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- British Wildlife
- The Magazine
In the six decades since his first wildlife film was broadcast, Sir David Attenborough’s programmes have consistently launched new formats, concepts and technology.
This selection of classic clips demonstrates how his programmes transformed our understanding of the natural world.
Sir David's films have featured countless species never before seen on TV and have explored the relevance of those species in shaping the evolution of the natural world as we know it.
Rediscovering the coelacanth, a ‘living fossil’ fish, off the Comoro Islands (Life on Earth, 1979)
Seeing a coelacanth, possibly the ancestor of all amphibians, reptiles, birds and mammals (Zoo Quest to Madagascar, 1961)
Pompeii worms are found to thrive at temperatures of up to 80C (The Blue Planet, 2001)
TRANSFORMING NATURAL HISTORY FILMS
Sir David created a new style of engaging natural-history television which has continued to evolve over the years.
Starting his quest in Borneo, Sir David searches for the Komodo dragon (Zoo Quest for a Dragon, 1956)
From primitive cells to the plants and animals which exist now (Life on Earth, 1979)
The innovative filming techniques employed in Sir David's programmes have contributed to some fascinating scientific discoveries.
Ants injecting acid into plants (Life in the Undergrowth, 2005)
Secrets of the smelliest flower (Private Life of Plants, 1995)
FILMING UNUSUAL BEHAVIOUR
Many examples of animal behaviour have been captured on film for the first time in Sir David's series.
Killer whales beaching (Trials of Life, 1990)
Dolphins hunting fish using a mud-stirring technique (Life, 2009)
Snail shell spider's multi-strand pulley technique (Madagascar, 2011)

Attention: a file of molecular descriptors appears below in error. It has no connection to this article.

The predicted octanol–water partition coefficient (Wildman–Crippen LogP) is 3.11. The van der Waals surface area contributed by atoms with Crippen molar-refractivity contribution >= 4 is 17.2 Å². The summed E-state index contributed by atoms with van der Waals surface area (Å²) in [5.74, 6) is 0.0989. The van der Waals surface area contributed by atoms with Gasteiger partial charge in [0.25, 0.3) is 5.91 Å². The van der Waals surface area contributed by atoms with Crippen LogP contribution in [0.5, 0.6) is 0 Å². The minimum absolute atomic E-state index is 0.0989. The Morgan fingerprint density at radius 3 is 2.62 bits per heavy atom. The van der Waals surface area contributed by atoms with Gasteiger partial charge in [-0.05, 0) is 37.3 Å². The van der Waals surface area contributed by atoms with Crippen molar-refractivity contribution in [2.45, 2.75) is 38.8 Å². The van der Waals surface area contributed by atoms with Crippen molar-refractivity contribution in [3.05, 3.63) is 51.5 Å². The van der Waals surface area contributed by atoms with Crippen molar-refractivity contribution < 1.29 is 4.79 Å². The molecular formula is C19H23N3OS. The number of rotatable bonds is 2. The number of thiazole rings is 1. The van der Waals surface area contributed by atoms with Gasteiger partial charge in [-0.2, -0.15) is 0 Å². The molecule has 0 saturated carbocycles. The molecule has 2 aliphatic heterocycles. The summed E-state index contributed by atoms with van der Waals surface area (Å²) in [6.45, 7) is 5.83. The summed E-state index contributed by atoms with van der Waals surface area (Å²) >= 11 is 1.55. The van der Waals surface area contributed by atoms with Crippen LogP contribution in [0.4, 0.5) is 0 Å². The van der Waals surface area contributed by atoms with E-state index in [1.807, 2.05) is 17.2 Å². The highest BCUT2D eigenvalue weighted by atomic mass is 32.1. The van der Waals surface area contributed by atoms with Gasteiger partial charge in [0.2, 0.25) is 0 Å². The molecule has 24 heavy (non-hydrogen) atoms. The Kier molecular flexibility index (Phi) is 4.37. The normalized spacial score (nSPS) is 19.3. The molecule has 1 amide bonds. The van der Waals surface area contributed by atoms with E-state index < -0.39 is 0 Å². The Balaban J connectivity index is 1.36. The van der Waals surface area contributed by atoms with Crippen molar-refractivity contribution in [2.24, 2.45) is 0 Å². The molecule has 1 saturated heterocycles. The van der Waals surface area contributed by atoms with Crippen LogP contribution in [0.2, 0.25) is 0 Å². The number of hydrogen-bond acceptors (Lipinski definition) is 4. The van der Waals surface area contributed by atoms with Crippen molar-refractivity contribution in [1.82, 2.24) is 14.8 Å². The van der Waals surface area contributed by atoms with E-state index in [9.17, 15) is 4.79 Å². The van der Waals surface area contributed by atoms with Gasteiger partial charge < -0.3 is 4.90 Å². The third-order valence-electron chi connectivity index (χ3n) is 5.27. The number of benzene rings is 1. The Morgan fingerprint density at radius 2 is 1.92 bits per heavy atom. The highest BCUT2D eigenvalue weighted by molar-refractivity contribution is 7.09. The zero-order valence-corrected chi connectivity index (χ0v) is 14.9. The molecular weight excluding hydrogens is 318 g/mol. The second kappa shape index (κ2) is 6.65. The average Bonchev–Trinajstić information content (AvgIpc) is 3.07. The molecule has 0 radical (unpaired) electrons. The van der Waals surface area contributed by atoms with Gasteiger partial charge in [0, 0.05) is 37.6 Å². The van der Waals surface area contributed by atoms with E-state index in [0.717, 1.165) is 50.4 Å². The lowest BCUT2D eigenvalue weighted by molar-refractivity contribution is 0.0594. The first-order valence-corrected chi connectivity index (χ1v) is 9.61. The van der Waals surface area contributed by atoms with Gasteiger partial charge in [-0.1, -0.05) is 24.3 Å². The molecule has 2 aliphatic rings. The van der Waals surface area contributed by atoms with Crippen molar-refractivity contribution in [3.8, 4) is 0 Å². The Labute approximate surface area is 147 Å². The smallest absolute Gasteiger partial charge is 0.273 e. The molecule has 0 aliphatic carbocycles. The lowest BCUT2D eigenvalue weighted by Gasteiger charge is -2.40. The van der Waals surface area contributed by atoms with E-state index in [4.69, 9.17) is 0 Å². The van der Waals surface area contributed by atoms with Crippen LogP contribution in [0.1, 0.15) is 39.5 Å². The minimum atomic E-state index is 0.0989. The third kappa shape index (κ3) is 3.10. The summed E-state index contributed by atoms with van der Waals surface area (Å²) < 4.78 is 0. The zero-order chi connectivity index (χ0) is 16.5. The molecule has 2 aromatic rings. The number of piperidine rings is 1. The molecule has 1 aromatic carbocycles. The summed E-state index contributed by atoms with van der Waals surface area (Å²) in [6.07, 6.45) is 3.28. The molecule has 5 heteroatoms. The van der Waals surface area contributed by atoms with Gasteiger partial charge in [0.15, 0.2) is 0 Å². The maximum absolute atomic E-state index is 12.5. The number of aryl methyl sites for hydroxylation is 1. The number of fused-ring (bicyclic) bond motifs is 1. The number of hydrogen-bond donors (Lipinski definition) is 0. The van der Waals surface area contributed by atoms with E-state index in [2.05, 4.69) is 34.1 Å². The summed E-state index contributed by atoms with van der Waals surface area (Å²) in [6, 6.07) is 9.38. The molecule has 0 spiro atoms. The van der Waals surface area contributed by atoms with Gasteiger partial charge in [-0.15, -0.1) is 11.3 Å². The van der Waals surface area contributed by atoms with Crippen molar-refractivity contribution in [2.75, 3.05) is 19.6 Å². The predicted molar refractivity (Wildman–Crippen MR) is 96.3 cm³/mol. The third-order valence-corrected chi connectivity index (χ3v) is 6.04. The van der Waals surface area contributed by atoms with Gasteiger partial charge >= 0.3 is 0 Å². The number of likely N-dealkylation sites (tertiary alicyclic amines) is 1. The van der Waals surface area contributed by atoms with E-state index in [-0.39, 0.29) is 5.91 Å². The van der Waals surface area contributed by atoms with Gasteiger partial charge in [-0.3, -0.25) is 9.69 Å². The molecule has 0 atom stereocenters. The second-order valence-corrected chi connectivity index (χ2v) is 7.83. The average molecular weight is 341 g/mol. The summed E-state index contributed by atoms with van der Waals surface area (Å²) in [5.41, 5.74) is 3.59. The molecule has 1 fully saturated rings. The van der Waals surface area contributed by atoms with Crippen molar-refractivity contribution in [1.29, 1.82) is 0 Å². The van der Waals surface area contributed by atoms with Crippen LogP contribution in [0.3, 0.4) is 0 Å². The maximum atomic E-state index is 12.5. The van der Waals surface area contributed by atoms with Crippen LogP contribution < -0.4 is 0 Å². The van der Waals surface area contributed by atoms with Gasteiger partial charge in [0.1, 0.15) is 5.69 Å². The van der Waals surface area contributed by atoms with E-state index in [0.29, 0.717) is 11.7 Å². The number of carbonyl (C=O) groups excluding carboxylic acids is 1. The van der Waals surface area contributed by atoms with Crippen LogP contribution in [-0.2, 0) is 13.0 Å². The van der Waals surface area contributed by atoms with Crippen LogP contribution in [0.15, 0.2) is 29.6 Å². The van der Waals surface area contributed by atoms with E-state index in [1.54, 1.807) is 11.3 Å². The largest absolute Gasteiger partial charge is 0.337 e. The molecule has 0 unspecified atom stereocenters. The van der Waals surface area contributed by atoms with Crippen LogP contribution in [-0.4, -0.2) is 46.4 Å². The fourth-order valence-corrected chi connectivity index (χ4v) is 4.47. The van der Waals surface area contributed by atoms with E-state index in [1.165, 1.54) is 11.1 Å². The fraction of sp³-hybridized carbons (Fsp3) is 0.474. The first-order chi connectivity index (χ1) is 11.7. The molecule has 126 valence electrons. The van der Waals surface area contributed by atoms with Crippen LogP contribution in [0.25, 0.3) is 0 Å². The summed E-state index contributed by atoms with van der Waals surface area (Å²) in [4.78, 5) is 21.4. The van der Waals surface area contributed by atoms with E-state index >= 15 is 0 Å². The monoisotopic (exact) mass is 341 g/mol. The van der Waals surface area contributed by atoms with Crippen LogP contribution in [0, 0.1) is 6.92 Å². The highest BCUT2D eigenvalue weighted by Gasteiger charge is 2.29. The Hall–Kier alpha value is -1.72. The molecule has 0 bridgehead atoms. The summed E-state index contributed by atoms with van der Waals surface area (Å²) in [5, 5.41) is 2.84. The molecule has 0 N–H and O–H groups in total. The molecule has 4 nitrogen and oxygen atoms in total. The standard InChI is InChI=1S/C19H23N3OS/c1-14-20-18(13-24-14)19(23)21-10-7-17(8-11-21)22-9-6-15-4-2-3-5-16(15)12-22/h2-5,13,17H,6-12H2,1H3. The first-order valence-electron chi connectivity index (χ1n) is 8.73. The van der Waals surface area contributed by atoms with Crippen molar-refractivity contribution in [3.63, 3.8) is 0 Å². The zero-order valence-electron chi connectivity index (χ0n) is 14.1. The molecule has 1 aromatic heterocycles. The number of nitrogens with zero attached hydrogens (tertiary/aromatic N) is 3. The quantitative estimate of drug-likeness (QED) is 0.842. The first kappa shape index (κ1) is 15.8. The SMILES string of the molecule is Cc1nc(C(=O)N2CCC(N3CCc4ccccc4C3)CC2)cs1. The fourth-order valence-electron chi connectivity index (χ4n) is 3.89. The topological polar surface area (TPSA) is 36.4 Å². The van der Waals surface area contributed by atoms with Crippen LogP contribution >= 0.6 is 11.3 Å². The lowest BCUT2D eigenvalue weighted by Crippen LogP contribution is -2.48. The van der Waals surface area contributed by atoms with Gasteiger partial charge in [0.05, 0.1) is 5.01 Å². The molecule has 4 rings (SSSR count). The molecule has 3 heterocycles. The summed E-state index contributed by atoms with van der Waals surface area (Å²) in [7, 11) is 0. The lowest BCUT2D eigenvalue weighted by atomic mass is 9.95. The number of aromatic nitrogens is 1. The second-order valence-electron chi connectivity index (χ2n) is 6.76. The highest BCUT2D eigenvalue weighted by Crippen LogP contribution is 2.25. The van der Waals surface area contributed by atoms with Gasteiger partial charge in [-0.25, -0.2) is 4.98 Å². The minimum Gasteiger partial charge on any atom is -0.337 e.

To demonstrate an important topic or behaviour, sequences in many of Sir David's series demanded that a presenter place themselves in harm's way.
Becoming a target for a spitting cobra (Life in Cold Blood, 2008)
Venturing into some of the most hostile environments on the planet, Sir David films fascinating footage of the community of organisms they sustain.
Toxic bat cave (Life of Mammals, 2008)
Filming the brinicle (Frozen Planet, 2011)
USING NEW TECHNOLOGY
Sir David's natural history programmes have consistently employed new technologies to highlight aspects of behaviour and evolution.
Midnight encounter with a kiwi (Life of Birds, 1998)
Presenting underwater while scuba diving (Living Planet, 1984)
Using thermal imaging to film a marine iguanas (Life in Cold Blood, 2008)
Infrared footage of a leopard hunt (Life of Mammals, 2008)
Time-lapse depicts the snaking tendrils of the dodder plant (Private Life of Plants, 1995)
Time-lapse captures plants climbing to reach the light (Private Life of Plants, 1995)
Springtails leaping in slow motion (Life in the Undergrowth, 2005)
Time-lapse reveals the huddle strategy of emperor penguins (Planet Earth, 2006)
REVEALING DIFFICULT TRUTHS
Hunting sequences can be mesmerising and dramatic - but they can also be disturbing.
Following chimps on a monkey hunt (Trials of Life, 1990)
EXPLORING ENVIRONMENTAL ISSUES
Sir David’s films have often alluded to conservation issues. In the final episode of Frozen Planet, the message was stark: the ice is melting, and our world is changing. Will we be able to adapt to the planet's changing climate?
Coral devastation on Maldives reefs (State of the Planet, 2000)
The fate of the poles will have the greatest effect on the planet (Frozen Planet, 2011)
George Schaller, Chris Packham and Lee Durrell pick their favourite Attenborough clips.
George Schaller: Snow leopard hunt (Planet Earth, 2006)
Chris Packham: Birds of paradise displaying (Natural World: Attenborough in Paradise, 1996)
Lee Durrell: 'Elephant bird' egg (Zoo Quest to Madagascar, 1961)
Five memorable clips top viewer polls and our own surveys of BBC Wildlife readers.
Lyrebird mimic (Life of Birds, 1998)
Ape encounter (Life on Earth, 1979)
Capercaille assault (Life of Birds, 1998)
Big bird baby (Life in the Freezer, 2007)
Blue whale breach (Life of Mammals, 2008)
WHAT A WONDERFUL WORLD
This is your chance to enjoy the sound of Sir David giving new meaning to the lyrics of Louis Armstrong's What a Wonderful World.
Go back to the Attenborough home page.